Researchers have discovered a significant relationship between reduced flows in streams and ecological conditions within them.

The research looks at streams in the English midlands and was co-authored by Dr David Bradley, APEM’s head of hydroecology; Dan Cadman, APEM’s head of hydrology; groundwater experts from ESI Ltd; and the client, Severn Trent Water.

Field team scientist gathering samples in a river

Water quality and quantity

Substantial investment by the water industry has resulted in widespread improvement in river water quality in Europe and North America over recent decades.

By contrast, the ecological issues associated with the quantity of water in rivers have received far less attention. The balance is being redressed as the growing use of freshwater resources by humans increasingly conflicts with major legislation that focuses on the protection of aquatic ecosystems.

Developing hydroecological models 1

Flow requirements

There is therefore an urgent need for aquatic ecologists and water scientists to work together, with the aim of quantifying the flow requirements of riverine ecosystems needed to support good ecological status, as defined under the Water Framework Directive.

Advances towards a tool for setting ecologically based flow targets in UK rivers have been led by the development of macroinvertebrate indices, such as the Lotic invertebrate index for flow evaluation (LIFE; Extence et al. 1999).

The first paper published shows a ground breaking relationship between flow reductions caused by groundwater abstraction and ecological conditions (as measured by LIFE) in streams in the midlands of England (Bradley et al. 2014)

In a second paper, the authors combine this relationship with hydrological indices derived from calibrated regional groundwater models to assess river reaches that are likely to be ecologically impacted by abstraction and might consequently be at risk of failing to meet Water Framework Directive standards (Streetly et al. 2014).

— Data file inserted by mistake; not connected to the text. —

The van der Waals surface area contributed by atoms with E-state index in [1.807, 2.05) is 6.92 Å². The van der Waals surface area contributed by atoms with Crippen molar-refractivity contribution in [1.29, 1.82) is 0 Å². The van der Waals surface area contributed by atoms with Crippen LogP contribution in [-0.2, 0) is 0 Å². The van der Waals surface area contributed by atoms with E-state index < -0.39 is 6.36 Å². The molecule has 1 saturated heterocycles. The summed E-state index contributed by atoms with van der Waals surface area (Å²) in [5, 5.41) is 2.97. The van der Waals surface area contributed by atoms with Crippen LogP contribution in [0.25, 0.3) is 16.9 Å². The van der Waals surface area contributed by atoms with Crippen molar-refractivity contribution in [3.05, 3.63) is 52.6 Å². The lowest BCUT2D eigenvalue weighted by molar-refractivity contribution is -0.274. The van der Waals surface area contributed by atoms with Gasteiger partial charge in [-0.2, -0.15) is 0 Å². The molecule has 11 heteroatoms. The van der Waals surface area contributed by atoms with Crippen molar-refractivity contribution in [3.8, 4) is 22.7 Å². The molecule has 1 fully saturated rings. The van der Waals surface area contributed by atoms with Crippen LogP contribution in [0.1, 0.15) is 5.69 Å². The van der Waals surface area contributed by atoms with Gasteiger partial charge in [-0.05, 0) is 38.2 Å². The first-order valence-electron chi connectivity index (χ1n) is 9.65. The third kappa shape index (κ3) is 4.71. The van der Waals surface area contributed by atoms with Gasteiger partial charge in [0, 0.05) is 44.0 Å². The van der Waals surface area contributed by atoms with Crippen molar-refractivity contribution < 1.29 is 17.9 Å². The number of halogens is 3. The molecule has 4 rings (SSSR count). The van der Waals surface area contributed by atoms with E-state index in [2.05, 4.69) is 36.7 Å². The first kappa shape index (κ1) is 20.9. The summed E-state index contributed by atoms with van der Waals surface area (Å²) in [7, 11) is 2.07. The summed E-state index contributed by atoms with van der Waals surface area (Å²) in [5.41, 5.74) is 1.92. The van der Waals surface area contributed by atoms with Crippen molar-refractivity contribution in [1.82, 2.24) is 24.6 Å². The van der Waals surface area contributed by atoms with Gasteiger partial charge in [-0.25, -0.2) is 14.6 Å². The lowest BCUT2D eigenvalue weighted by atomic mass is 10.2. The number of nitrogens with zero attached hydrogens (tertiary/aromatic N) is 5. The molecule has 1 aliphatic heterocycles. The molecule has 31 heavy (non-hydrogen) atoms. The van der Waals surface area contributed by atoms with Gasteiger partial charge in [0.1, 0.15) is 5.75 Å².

The method is then demonstrated within the framework of the Ecological Limits of Hydrologic Alteration (ELOHA) approach to making water resource decisions. The article provides examples of how this approach can be used to assess the implications of different groundwater abstraction scenarios for river water bodies where there are few or no monitoring data.


Bradley, D.C., Streetly, M.J., Farren, E., Cadman, D. & Banham, A. (2014) Establishing hydroecological relationships to manage the impacts of groundwater abstraction. Water and Environment Journal, 28, 114-123.

Streetly, M.J., Bradley, D.C., Streetly, H.R., Young, C., Cadman, D. & Banham, A. (2014) Bringing groundwater models to life: a new way to assess water resource management options. Hydrological Sciences Journal, 59, 1-16.

Extence, C.A., Balbi, D.M. and Chadd, R.P. (1999) River flow indexing using British benthic macroinvertebrates: a framework for setting hydro-ecological objectives. Regulated Rivers: Research and Management, 15:543–574.